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Diversity recruiting: the key to digital transformation?

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Image: © Rawpixel.com / Adobe Stock

What is diversity recruiting or diversity hiring?

A company with a diverse workforce is heterogeneous, eclectic, and multifaceted in every respect. To make diversity more tangible and thus easier to understand, there are various diversity dimensions that also need to be taken into account from a diversity recruiting perspective, in other words people should be hired with an eye to the following diversity criteria:

  • Age
  • Gender and gender identity
  • Sexual orientation and sexual identity
  • Religion and ideology
  • Disability
  • Ethnic background and nationality

All these criteria contribute to defining an individual. The aim of diversity recruiting is to incorporate as many of these different character-forming aspects as possible at your company.

Diversity recruiting is essentially about establishing equality and ensuring that people, regardless of their age, gender, marital status, ideology, religion, etc., have the same professional opportunities, whether that means being hired in the first place, being promoted, or gaining access to the C-level.

Diversity recruiting is essentially about establishing equality and ensuring that people, regardless of their age, gender, marital status, ideology, religion, etc., have the same professional opportunities, whether that means being hired in the first place, being promoted, or gaining access to the C-level.

Why should diversity recruiting be on your agenda?

Numerous studies have already explored the issue of diversity in company workforces and the associated importance of diversity recruiting, most notably “Delivering through Diversity” published by McKinsey & Company in 2018, “How Diversity Can Drive Innovation,” a Harvard Business Review issue from 2013, and “Diversity Management,” a study conducted by PageGroup in 2018.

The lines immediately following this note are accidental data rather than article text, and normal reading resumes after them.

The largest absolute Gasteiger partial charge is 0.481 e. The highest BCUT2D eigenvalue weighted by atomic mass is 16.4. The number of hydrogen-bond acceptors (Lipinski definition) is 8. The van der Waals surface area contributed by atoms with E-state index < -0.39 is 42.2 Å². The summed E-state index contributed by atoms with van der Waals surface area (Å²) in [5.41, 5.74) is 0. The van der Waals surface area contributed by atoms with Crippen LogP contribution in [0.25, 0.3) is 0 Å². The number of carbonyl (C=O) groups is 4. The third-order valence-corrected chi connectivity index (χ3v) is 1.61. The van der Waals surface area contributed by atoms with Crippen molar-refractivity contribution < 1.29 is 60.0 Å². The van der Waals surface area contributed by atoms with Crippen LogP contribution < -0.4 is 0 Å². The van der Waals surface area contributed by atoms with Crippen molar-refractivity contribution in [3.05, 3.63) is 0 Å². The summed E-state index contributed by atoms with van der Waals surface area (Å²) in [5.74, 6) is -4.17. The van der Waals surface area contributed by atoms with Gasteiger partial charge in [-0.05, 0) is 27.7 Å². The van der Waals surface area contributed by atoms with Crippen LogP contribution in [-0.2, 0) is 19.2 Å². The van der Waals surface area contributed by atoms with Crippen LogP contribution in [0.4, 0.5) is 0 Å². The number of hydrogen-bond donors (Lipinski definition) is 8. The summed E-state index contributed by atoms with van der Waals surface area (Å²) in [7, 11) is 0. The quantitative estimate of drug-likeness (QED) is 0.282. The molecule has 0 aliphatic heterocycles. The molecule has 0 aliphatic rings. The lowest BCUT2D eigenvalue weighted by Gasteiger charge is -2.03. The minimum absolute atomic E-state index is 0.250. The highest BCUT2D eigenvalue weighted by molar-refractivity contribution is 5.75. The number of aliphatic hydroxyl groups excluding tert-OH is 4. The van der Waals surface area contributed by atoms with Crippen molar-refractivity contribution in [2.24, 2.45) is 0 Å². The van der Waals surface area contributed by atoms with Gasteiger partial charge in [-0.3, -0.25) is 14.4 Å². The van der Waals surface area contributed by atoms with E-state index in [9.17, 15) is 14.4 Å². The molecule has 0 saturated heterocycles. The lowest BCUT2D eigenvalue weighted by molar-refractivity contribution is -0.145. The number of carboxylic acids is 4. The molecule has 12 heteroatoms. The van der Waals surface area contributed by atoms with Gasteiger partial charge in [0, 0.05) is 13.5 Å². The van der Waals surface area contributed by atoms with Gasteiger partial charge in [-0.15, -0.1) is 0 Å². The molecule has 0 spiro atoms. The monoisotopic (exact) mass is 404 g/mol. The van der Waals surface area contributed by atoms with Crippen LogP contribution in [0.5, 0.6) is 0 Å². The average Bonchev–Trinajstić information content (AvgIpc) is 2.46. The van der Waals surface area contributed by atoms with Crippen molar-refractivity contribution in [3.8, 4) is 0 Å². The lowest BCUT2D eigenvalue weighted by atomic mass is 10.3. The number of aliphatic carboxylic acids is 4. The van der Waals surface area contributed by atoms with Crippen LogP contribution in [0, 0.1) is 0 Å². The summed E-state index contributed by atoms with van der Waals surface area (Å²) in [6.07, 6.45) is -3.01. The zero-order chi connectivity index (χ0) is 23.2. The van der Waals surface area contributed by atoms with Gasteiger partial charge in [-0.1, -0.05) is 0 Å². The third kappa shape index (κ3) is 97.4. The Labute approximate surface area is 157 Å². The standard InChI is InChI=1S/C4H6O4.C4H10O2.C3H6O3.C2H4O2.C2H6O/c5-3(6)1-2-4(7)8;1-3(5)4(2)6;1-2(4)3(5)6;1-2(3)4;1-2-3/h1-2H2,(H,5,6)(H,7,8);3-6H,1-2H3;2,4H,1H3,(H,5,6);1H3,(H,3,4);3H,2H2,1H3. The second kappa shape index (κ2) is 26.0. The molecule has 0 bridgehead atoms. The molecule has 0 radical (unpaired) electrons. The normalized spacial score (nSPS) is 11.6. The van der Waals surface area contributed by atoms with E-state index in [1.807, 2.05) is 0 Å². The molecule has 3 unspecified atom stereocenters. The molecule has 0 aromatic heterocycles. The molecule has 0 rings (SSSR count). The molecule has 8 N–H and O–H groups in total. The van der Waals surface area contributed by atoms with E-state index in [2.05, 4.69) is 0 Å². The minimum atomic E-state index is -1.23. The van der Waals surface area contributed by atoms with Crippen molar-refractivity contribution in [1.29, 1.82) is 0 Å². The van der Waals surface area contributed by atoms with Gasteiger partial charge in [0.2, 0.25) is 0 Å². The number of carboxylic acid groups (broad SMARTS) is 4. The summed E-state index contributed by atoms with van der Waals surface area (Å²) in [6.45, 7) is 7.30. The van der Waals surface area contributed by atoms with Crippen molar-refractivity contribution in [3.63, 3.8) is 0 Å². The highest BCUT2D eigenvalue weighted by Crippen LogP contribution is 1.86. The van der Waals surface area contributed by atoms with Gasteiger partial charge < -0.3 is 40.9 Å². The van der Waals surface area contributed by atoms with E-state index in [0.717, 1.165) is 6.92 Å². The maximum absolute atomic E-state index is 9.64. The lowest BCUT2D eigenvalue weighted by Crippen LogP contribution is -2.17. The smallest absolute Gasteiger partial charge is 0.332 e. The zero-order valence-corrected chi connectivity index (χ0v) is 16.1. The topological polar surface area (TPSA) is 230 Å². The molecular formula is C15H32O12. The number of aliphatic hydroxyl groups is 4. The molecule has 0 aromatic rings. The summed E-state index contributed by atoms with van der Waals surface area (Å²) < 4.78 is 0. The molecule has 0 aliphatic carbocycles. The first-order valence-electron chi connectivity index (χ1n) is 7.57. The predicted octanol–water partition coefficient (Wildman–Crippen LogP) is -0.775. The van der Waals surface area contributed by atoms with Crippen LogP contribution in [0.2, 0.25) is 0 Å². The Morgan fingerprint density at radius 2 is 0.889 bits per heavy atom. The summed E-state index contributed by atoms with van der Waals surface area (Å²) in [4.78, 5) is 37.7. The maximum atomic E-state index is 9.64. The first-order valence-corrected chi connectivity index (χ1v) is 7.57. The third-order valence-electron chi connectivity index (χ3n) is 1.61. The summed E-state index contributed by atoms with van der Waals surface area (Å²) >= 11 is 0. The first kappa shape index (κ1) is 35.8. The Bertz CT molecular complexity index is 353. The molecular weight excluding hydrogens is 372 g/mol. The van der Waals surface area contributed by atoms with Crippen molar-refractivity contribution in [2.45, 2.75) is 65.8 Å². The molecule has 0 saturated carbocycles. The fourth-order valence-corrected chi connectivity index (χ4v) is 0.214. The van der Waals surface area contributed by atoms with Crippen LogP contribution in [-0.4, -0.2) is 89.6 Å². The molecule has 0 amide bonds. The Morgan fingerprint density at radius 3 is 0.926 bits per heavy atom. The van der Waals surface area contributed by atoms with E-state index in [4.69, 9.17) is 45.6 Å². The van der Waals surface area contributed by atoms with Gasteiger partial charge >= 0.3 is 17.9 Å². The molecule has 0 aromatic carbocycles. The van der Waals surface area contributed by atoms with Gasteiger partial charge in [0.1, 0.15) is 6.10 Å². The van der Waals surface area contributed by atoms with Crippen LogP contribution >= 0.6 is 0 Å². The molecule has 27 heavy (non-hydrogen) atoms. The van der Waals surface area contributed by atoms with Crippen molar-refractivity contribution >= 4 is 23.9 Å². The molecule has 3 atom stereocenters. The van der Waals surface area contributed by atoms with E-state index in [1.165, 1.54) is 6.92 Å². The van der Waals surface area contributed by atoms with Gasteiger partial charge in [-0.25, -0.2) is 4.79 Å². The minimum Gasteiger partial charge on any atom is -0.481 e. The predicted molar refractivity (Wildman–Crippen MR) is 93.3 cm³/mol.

The studies clearly demonstrate that having highly diverse teams and embracing diversity hiring directly fuel

 

  • higher profits,
  • greater innovativeness,
  • quicker and more sustainable growth,
  • a more positive reputation as an employer brand, and
  • a better overall reputation in society.

 

The majority of case studies prove that diverse teams create richer ideas and are thus more innovative. Particularly in marketing, diversity recruiting can play another decisive trump card: the more diverse the individual personalities, backgrounds, and experiences of different team members, the easier the whole team will find it to understand the needs of different target groups and appropriately address them. What’s more, the majority of employees feel that working in a diverse team provides more variation and is more interesting. That in turn increases employee retention and strengthens the employer brand.

 

In her role as Senior Human Resources Director, Claudia Hartwich is on the Management Board of Microsoft Germany. Hardly anyone knows their way around diversity recruiting as well as her. She joined DMEXCO for an interview:

Why is diversity recruiting so important?

Claudia Hartwich: Our experiences, our cultural background, and our identity as a whole influence how we perceive the world around us, view problems, and ultimately find solutions. A great example would be images where some people see a vase and others see the silhouettes of two faces. When interpreting things, our brain draws on past experiences. However, a company as driven by innovation as ours cannot be satisfied by employees potentially just seeing one or the other in the image.